For exam­ple, a 30-year-old par­ent plans to buy a 20-year edu­ca­tion plan for his new­born baby boy. His monthly pre­mium of about $450 (for sum assured of $100,000) would poten­tially bring him an approx­i­mate pol­icy matu­rity value of $200,000. Even if this par­ent is to just set aside $100 each month towards such a plan for 20 years, it is likely to gen­er­ate a pol­icy matu­rity value of approx­i­mately $40,000 – enough to cover tuition fees in a local university.

On the other hand, par­ents who are savvy with finances will con­sider starting an education plan that par­tic­i­pat­es in the equity mar­ket for a poten­tially higher upside. Some will go for high div­i­dend stock while oth­ers look to cap­i­tal growth. Regular savings plans with offshore funds can cater to those who wish to par­tic­i­pate in the mar­ket with­out hav­ing to actively man­age the port­fo­lio.

Cou­pled with a protection/savings and invest­ment strat­egy, this can be an ideal choice for par­ents to achieve their goals. There­fore, early plan­ning pro­vides flex­i­bil­ity and the oppor­tu­nity to opti­mise risk return on the strat­egy cho­sen. We chose a savings/protection education plan while putting aside funds to invest reg­u­larly in the mar­ket in a few hand-picked high-dividend stocks.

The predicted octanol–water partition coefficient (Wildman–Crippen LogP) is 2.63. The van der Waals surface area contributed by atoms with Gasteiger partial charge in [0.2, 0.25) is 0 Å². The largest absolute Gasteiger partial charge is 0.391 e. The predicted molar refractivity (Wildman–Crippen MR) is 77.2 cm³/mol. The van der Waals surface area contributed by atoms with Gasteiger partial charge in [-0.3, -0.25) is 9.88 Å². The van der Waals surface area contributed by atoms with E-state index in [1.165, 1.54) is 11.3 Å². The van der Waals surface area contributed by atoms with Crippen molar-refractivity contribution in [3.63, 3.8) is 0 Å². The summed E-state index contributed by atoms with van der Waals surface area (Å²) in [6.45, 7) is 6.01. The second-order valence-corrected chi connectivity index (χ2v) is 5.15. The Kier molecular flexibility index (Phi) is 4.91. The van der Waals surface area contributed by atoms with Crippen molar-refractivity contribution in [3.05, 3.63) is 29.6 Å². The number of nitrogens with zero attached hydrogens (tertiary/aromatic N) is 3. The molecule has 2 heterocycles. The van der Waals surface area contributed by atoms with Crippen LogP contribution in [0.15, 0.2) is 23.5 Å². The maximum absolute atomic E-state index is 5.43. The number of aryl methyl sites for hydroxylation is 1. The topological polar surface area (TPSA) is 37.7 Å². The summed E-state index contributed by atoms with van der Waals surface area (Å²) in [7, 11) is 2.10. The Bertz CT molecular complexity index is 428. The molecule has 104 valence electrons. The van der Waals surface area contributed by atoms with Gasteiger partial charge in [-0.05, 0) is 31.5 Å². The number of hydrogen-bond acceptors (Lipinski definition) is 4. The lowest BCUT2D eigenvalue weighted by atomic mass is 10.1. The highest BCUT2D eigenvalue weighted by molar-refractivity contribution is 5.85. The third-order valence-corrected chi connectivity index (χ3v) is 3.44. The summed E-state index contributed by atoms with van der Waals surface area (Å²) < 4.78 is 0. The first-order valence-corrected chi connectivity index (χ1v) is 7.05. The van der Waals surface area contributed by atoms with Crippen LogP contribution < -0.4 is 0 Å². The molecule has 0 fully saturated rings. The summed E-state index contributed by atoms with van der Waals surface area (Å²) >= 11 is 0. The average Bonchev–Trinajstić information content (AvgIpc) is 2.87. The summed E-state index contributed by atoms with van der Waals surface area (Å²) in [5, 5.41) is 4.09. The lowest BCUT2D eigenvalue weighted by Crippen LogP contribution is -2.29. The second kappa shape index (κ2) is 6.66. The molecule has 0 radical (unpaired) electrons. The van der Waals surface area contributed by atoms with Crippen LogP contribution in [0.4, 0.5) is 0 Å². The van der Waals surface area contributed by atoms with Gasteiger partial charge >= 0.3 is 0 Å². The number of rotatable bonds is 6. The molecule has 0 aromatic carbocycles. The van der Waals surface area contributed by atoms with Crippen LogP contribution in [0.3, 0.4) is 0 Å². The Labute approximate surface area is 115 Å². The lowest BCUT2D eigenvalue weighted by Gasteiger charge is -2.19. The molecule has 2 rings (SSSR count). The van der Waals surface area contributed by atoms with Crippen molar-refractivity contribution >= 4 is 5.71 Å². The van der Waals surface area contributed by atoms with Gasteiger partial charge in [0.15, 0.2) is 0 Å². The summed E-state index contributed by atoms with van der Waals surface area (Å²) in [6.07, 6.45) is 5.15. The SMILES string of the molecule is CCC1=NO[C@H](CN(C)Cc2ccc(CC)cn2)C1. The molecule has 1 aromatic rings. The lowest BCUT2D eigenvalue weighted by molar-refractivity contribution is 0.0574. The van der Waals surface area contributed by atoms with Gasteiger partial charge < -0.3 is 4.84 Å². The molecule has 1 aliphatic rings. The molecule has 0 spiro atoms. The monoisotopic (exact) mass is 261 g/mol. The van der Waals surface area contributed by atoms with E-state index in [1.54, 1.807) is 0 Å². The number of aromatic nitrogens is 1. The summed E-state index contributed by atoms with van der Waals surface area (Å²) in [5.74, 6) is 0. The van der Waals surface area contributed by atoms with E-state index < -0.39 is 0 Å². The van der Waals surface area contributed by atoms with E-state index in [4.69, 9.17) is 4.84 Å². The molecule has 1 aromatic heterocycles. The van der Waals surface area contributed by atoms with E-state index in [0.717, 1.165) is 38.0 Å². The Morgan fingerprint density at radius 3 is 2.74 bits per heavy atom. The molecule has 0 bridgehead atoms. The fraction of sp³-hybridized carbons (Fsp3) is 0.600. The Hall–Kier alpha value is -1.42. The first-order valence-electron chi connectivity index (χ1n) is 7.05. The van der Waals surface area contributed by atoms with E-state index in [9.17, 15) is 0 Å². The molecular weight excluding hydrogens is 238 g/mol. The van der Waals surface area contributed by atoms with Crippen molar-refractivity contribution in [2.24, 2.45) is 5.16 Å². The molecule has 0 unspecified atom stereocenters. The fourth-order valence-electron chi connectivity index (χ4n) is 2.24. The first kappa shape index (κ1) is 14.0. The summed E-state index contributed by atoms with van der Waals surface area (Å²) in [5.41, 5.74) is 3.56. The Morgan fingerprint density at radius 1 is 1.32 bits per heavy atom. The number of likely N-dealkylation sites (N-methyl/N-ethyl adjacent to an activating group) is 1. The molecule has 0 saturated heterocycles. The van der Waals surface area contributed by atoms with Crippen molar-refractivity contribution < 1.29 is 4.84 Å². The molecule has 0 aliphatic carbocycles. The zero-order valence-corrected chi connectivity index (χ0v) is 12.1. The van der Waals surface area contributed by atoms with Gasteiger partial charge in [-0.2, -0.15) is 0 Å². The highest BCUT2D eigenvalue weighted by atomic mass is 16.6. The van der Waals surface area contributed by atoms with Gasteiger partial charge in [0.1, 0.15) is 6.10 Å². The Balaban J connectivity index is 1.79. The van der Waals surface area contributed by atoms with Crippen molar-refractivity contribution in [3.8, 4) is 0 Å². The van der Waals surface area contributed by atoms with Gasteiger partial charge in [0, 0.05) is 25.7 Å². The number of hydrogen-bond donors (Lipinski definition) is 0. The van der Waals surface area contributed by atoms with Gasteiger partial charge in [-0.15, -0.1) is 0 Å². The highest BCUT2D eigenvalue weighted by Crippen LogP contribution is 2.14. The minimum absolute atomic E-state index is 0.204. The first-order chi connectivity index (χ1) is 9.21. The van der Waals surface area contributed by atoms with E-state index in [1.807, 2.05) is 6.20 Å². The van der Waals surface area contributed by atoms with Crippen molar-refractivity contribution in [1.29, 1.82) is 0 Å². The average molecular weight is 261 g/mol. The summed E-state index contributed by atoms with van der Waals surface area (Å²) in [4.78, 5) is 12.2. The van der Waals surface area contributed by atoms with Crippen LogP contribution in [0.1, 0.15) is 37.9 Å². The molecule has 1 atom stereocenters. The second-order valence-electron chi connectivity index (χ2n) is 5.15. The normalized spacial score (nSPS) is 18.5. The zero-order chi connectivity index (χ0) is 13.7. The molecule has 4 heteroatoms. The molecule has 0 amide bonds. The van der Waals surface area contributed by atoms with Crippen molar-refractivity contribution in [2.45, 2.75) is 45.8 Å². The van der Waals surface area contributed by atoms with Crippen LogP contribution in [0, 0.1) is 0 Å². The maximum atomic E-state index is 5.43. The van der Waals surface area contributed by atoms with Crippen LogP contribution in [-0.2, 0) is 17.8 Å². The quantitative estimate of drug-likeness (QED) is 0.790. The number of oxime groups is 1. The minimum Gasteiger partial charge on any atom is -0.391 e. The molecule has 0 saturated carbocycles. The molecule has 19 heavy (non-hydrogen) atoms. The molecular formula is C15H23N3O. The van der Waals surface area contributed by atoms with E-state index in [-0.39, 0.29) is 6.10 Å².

Protect your education plan.

Many couples overlook the protection aspect when starting their child’s education plan. Life is about eventualities and risk. The risk of dying to soon and leaving your family to fend for themselves and the risk of living too long and having to save for your expenses. While the savings education plan takes care of the ‘living too long problem’, parents should take out a separate term insurance that ensures that their children can have the best education even if they are not around or die too soon for any reason.

Being dis­ci­plined with the education plan. 

Not every fam­ily can afford to invest a lump sum to finance a child’s edu­ca­tion years down the road. There­fore, hav­ing the dis­ci­pline to save on a monthly basis, often through a reg­u­lar savings/investment plan, is a good strat­egy to begin with. Stay focused as it is often easy to find excuses to dip into the sav­ings if you do not have a ded­i­cated account or strategy.

There is a sense of com­fort and peace of mind know­ing that children can secure their pre­ferred edu­ca­tion choices down the road. All it takes is early plan­ning, a com­fort­able and real­is­tic sav­ings and invest­ment strat­egy, and more impor­tantly, dis­ci­pline in keep­ing to the finan­cial com­mit­ments set aside for the edu­ca­tion plan.

Read More